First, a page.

of the convention; for it is well known that some of the most distinguished members of that congress, who have been since tried and justly approved for patriotism and abilities, and who have grown old in acquiring political information, were also members of this convention, and carried into it their accumulated knowledge and experience.

It is worthy of remark, that not only the first, but every succeeding congress, as well as the late convention, have invariably joined with the people in thinking that the prosperity of America depended on its Union. To preserve and perpetuate it, was the great object of the people in forming that convention, and it is also the great object of the plan which the convention has advised them to adopt. With what propriety, therefore, or for what good purposes, are attempts at this particular period made, by some men, to depreciate the importance of the union ? or why is it suggested that three or four confederacies would be better than one ? I am persuaded in my own mind, that the people have always thought right on this subject, and that their universal and uniform attachment to the cause of the union, rests on great and weighty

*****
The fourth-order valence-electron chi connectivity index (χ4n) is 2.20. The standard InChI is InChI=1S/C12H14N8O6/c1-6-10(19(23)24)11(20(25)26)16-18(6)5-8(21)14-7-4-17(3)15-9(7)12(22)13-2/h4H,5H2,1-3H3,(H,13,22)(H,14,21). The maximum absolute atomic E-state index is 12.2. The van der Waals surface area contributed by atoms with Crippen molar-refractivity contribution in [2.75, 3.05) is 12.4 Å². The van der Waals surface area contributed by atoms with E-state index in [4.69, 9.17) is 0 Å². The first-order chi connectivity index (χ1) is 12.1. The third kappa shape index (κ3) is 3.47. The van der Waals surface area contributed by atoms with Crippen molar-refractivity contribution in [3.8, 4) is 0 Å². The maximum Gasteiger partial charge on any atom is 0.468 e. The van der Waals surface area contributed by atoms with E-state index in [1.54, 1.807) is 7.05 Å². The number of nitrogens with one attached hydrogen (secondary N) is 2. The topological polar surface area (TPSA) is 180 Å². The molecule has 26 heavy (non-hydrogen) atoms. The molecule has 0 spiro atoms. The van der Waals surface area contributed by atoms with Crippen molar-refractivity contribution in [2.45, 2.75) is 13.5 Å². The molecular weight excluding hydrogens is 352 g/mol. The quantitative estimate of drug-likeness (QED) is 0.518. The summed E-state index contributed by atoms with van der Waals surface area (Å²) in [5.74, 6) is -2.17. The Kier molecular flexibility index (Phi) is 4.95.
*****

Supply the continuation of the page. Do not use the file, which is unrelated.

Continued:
They who promote the idea of substituting a number of distinct confederacies in the room of the plan of the convention, seem clearly to foresee that the rejection of it would put the continuance of the union in the utmost jeopardy: that certainly would be the case; and I sincerely wish that it may be as clearly foreseen by every good citizen, that whenever the dissolution of the union arrives, America will bave reason to exclaim in the words of the Poet, “ FAREWELL; A LONG FAREWELL, TO ALL NY GREATNESS."

PUBLIUS.

reasons.

NO. III.

BY JOHN JAY.

The same Subject Continued. It is not a new observation that the people of any country (if, like the Americans, intelligent and well-informed) seldom adopt, and steadily persevere for many years, in any erroneous opinion respecting their interests. That consideration naturally tends to create great respect for the high opinion which the people of America have so long and uniformly entertained of the importance of their continuing firmly united under one federal government, vested with sufficient powers for all general and national purposes.